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Duke Of Treason 

I found myself barely able to connect with almost any of the characters at all, there was barely any reason why I kept on reading except that I was expected to since I got a free copy of this.

The romance and characters were flat, and they became a bane to read. As it went to romance pretty fast, even though Annabel is a sort of spy or secret agent meant to search for his traitorous activities. Although I do know that Annabel wasn’t born into this, and the way she chose it was sensible. As for Romulus, the man she was supposed to check, I really couldn’t feel their chemistry together. Or even think they were a fit. But they are quite alike in some ways, and can work. Just that I don’t feel it.

However, she never really clicked with me much. It was just hard for me to get into, and really hard for me to relate. The entire problem lay there. Although the writing was good, I couldn’t really care much about the characters. And the plot was straightforward and the ending one that is happy. Like any typical historical fiction.

This just wasn’t for me, I couldn’t find myself loving it or anything. And that was the one thing that failed me in this book. I won’t say much more than this, but overall I do say still check it out. It just wasn’t my taste.

I received a free copy in exchange for an honest review.

Rating: 2 out of 5

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Worlds Of Ink And Shadow 

A book about the Bronte family, in which three of the women became famous writers in a time where no woman is actually encouraged to do it. And I really was curious, as to what their personalities were like. But their entire character feel flat and even dull. 

And that it can be rather messy, sonetimes we are in their heads, in another world or in daily lives. Those aren’t the easiest way to discern what is happening amongst them, and more often than not I was confused. At least until half way where it was explained what Vendropolis was to them. 

And all of a sudden, the fantasy becomes important and is inserted. I would have liked a little more hints, a little more time to develop this. Such as Charlotte actually thinking about what it is. Although I do see why Charlotte is careful not to cross over when it is revealed. 

As for what Emily bargains at the end, I do admit that it is well thought out given the biography of them. That she and Anne died within a year of each other, and young too.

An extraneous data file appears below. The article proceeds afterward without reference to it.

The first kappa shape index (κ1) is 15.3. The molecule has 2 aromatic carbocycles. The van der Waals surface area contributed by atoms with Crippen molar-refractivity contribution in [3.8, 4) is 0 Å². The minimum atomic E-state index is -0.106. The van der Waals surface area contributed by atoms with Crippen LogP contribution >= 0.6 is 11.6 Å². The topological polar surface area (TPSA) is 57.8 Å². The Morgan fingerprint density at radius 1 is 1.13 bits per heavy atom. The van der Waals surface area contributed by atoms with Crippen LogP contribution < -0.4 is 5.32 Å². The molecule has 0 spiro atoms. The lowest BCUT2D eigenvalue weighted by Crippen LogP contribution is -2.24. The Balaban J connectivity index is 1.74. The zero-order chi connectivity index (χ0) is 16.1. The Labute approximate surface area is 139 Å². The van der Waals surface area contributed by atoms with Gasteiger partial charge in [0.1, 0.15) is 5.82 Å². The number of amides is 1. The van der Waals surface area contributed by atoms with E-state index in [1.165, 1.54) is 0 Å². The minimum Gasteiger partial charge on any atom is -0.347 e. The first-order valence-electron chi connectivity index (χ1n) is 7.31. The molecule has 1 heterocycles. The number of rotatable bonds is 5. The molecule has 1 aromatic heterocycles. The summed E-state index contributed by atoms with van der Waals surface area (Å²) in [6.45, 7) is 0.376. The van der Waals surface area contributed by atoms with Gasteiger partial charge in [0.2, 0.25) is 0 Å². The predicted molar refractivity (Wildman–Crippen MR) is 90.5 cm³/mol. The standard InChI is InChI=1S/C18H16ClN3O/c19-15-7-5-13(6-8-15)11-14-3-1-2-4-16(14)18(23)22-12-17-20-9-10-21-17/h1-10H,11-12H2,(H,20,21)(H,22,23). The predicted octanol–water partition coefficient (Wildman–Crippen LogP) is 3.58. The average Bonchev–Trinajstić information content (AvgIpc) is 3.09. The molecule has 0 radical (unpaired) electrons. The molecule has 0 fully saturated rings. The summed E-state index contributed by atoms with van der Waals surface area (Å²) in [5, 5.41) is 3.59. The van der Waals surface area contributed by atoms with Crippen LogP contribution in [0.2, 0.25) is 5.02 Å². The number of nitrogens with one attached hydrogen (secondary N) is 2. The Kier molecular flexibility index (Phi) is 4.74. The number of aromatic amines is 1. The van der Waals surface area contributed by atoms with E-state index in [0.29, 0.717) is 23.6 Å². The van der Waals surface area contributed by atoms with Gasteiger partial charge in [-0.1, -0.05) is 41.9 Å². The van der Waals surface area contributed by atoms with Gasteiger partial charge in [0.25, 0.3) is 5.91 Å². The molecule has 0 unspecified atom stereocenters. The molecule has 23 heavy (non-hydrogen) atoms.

But the characters are bland and tasteless, they barely have any other personality other than what you could read from their books. There is really no life to them, no real complexity in their characters. The fact that they dream, they write and eventually manage to get critical acclaim. I would have wanted more on their personal lives, there is a degree that the author could have taken liberties with. 

But keeping some traits associated with them would have been understandable. But other than that, nothing is really developed about them. Their relationship, I could say they could have a lot more nuances and a lot of flaws more than just what I see. They barely were characters and I barely even cared about them, least of all think them as actual people who existed in history. 

So, I just didn’t care enough about this book. Although the fantasy aspect was interesting, but the characters could have been developed better, to be more vivid and real. 

Rating: 2.5 out of 5

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Sentinel 

I could connect with the book on a certain level, but it never went to me really caring about the characters worrying whether they are dead. Also, regarding the chosen one and Nephillim, I would want a more subtle approach to the chosen one. And the way it just felt tacked in, without having Luna deal with everything about it. 

I just couldn’t connect with the characters and couldn’t bring myself to believe them. Despite the whole idea about Nephillim being kept hidden, and even kept away from the human and angel side of things. It just didn’t feel real, it just didn’t feel right. And the way the chosen one was used as it was, without a name change, without really having any real purpose in the story. I just can’t buy it.